“We must stand arm-in-arm with our allies against the Kremlin’s hybrid attacks on the U.S. and democracies across the world,”said Senator Shaheen. “This bipartisan legislation sends a strong message of unity and deterrence against the Kremlin, while closing security gaps that leave our nation and its citizens vulnerable. I look forward to working with my colleagues in the Senate to advance this bill and harden our defenses against malign foreign influence.”

Key elements of the legislation include:

  • A strong statement of support for NATO and a requirement for two-thirds of the United States Senate to vote to leave NATO
  • Provisions expediting the transfer of excess defense articles to NATO countries to reduce some NATO countries’ dependence on Russian military equipment.
  • The establishment of an Office of Cyberspace and the Digital Economy within the Department of State.  This office will lead diplomatic efforts relating to international cybersecurity, Internet access, Internet freedom, the digital economy, cybercrime, deterrence and responses to cyber threats.
  • Provisions aimed to pressure the Russian government to halt its obstruction of international efforts to investigate chemical weapons attacks as well as punish the Russian government for chemical weapons production and use.
  • Making interfering in our elections a ground of inadmissibility under immigration law
  • The International Cybercrime Prevention Act which would give prosecutors the ability to shut down botnets and other digital infrastructure that can be used for a wide range of illegal activity; create a new criminal violation for individuals who have knowingly targeted critical infrastructure, including dams, power plants, hospitals, and election infrastructure; and prohibit cybercriminals from selling access to botnets to carry out cyber-attacks
  • The Defending the Integrity of Voting Systems Act which would allow the Department of Justice to pursue federal charges for the hacking of any voting system that is used in a federal election
  • New sanctions on political figures, oligarchs, and family members and other persons that facilitate illicit and corrupt activities, directly or indirectly, on behalf of Vladimir Putin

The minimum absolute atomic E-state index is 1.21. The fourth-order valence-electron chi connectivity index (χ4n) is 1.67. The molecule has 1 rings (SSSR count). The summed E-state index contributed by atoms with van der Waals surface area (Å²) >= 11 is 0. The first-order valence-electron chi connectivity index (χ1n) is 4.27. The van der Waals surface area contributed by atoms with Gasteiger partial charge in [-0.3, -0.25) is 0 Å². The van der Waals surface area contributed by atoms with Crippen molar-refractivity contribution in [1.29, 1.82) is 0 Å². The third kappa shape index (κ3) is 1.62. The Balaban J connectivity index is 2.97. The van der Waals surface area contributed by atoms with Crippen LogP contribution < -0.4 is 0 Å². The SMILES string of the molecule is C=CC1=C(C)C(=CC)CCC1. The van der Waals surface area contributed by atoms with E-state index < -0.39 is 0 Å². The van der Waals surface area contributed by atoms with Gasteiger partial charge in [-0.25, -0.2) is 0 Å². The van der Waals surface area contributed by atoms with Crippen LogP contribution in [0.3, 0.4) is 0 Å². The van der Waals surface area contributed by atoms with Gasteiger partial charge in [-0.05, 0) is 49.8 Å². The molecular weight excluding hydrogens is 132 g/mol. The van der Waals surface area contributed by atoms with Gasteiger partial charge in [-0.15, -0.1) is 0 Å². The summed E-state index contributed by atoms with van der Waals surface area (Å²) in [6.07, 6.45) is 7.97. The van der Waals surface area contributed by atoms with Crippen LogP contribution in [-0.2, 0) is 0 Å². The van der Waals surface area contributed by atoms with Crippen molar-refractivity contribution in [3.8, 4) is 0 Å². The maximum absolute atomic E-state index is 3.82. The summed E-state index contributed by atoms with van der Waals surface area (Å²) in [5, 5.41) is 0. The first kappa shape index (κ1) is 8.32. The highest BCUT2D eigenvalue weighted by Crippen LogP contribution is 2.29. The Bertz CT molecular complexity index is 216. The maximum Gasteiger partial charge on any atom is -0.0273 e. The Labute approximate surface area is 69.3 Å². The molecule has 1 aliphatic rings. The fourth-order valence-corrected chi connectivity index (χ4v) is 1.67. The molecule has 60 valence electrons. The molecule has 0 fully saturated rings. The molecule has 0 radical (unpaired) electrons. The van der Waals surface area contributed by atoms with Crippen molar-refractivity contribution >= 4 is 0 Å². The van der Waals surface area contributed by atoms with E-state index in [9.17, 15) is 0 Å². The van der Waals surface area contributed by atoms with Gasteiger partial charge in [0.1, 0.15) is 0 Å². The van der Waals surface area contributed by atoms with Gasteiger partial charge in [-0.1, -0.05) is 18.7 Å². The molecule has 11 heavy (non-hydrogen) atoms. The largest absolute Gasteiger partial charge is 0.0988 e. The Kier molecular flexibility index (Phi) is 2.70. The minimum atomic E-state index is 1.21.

• Sanction on transactions related to investment in energy projects supported by Russia state-owned or parastatal entities
  • A prohibition on and sanctions with respect to transactions relating to new sovereign debt of the Russian Federation
  • Sectoral sanctions on any person in the Russian Federation that has the capacity or ability to support or facilitate malicious cyber activities
  • A requirement for the Secretary of State to submit a determination of whether the Russian Federation meets the criteria for designation as a state sponsor of terrorism.
  • A prohibition on licenses for United States persons to engage in activities relating to certain projects to produce oil in the Russian Federation
  • A requirement for domestic title insurance companies to report information on the beneficial owners of entities that purchase residential real estate in high-value transactions
  • An extension on the cap of Russian uranium imports
  • Reinforcement for the State Department  Office of Sanctions Coordination
  • A report on the net worth and assets of Vladimir Putin
  • The creation of a National Fusion Center to Respond to Hybrid Threats.  The aim of this center is to better prepare and respond to Russian disinformation and other emerging threats emanating from the Russian Federation.
  • A reauthorization of the Countering Russia Influence Fund

One thought on “‘Nuclear’ Winter? What The Proposed Russia Sanctions Bill Means For Markets

Speak your mind

This site uses Akismet to reduce spam. Learn how your comment data is processed.